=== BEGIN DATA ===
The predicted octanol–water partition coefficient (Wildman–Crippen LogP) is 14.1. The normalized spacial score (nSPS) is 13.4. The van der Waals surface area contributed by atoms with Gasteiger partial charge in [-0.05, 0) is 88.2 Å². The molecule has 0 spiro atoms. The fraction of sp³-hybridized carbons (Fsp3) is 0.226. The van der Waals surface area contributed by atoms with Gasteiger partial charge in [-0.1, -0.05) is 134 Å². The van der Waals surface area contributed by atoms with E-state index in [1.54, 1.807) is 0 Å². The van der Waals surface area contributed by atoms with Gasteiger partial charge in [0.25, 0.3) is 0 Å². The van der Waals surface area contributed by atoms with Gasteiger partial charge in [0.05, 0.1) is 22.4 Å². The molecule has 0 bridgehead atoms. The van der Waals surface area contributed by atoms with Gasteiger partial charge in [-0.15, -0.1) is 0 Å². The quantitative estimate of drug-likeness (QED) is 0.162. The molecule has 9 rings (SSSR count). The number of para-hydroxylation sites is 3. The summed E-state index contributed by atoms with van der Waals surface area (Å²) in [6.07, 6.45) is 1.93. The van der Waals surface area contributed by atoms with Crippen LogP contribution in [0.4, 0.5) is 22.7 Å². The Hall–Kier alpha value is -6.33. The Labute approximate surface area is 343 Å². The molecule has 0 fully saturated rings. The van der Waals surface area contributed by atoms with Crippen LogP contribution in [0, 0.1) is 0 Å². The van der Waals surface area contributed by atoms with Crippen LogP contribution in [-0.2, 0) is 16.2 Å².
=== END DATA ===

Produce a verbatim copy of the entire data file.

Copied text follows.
The predicted octanol–water partition coefficient (Wildman–Crippen LogP) is 14.1. The normalized spacial score (nSPS) is 13.4. The van der Waals surface area contributed by atoms with Gasteiger partial charge in [-0.05, 0) is 88.2 Å². The molecule has 0 spiro atoms. The fraction of sp³-hybridized carbons (Fsp3) is 0.226. The van der Waals surface area contributed by atoms with Gasteiger partial charge in [-0.1, -0.05) is 134 Å². The van der Waals surface area contributed by atoms with E-state index in [1.54, 1.807) is 0 Å². The van der Waals surface area contributed by atoms with Gasteiger partial charge in [0.25, 0.3) is 0 Å². The van der Waals surface area contributed by atoms with Gasteiger partial charge in [0.05, 0.1) is 22.4 Å². The molecule has 0 bridgehead atoms. The van der Waals surface area contributed by atoms with Gasteiger partial charge in [-0.15, -0.1) is 0 Å². The quantitative estimate of drug-likeness (QED) is 0.162. The molecule has 9 rings (SSSR count). The number of para-hydroxylation sites is 3. The summed E-state index contributed by atoms with van der Waals surface area (Å²) in [6.07, 6.45) is 1.93. The van der Waals surface area contributed by atoms with Crippen LogP contribution in [0.4, 0.5) is 22.7 Å². The Hall–Kier alpha value is -6.33. The Labute approximate surface area is 343 Å². The molecule has 0 fully saturated rings. The van der Waals surface area contributed by atoms with Crippen LogP contribution in [0, 0.1) is 0 Å². The van der Waals surface area contributed by atoms with Crippen LogP contribution in [-0.2, 0) is 16.2 Å².